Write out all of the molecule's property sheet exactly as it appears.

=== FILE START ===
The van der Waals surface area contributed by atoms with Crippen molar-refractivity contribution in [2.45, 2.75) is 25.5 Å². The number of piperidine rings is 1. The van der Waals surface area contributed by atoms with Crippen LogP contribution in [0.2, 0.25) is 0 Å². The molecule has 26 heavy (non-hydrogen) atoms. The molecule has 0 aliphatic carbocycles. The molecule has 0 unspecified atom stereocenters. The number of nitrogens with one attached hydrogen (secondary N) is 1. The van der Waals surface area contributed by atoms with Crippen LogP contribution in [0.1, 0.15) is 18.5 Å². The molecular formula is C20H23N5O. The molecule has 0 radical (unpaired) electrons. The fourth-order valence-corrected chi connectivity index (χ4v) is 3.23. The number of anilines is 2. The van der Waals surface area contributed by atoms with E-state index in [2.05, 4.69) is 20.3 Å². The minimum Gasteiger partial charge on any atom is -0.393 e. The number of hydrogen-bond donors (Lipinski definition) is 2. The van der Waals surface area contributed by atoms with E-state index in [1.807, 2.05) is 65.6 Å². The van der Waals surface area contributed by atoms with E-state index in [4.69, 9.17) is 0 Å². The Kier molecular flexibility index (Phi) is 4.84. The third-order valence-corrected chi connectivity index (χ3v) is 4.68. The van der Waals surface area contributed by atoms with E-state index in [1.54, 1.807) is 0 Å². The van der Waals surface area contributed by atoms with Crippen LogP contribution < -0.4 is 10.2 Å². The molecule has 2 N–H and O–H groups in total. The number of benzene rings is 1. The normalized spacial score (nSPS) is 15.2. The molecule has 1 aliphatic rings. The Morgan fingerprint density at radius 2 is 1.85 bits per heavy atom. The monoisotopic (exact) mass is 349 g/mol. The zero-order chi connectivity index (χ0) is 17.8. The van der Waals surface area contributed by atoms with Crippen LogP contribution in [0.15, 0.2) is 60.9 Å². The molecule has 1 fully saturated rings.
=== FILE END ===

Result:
The van der Waals surface area contributed by atoms with Crippen molar-refractivity contribution in [2.45, 2.75) is 25.5 Å². The number of piperidine rings is 1. The van der Waals surface area contributed by atoms with Crippen LogP contribution in [0.2, 0.25) is 0 Å². The molecule has 26 heavy (non-hydrogen) atoms. The molecule has 0 aliphatic carbocycles. The molecule has 0 unspecified atom stereocenters. The number of nitrogens with one attached hydrogen (secondary N) is 1. The van der Waals surface area contributed by atoms with Crippen LogP contribution in [0.1, 0.15) is 18.5 Å². The molecular formula is C20H23N5O. The molecule has 0 radical (unpaired) electrons. The fourth-order valence-corrected chi connectivity index (χ4v) is 3.23. The number of anilines is 2. The van der Waals surface area contributed by atoms with E-state index in [2.05, 4.69) is 20.3 Å². The minimum Gasteiger partial charge on any atom is -0.393 e. The number of hydrogen-bond donors (Lipinski definition) is 2. The van der Waals surface area contributed by atoms with E-state index in [1.807, 2.05) is 65.6 Å². The van der Waals surface area contributed by atoms with E-state index in [4.69, 9.17) is 0 Å². The Kier molecular flexibility index (Phi) is 4.84. The third-order valence-corrected chi connectivity index (χ3v) is 4.68. The van der Waals surface area contributed by atoms with E-state index in [1.54, 1.807) is 0 Å². The van der Waals surface area contributed by atoms with Crippen LogP contribution < -0.4 is 10.2 Å². The molecule has 2 N–H and O–H groups in total. The number of benzene rings is 1. The normalized spacial score (nSPS) is 15.2. The molecule has 1 aliphatic rings. The Morgan fingerprint density at radius 2 is 1.85 bits per heavy atom. The monoisotopic (exact) mass is 349 g/mol. The zero-order chi connectivity index (χ0) is 17.8. The van der Waals surface area contributed by atoms with Crippen LogP contribution in [0.15, 0.2) is 60.9 Å². The molecule has 1 fully saturated rings.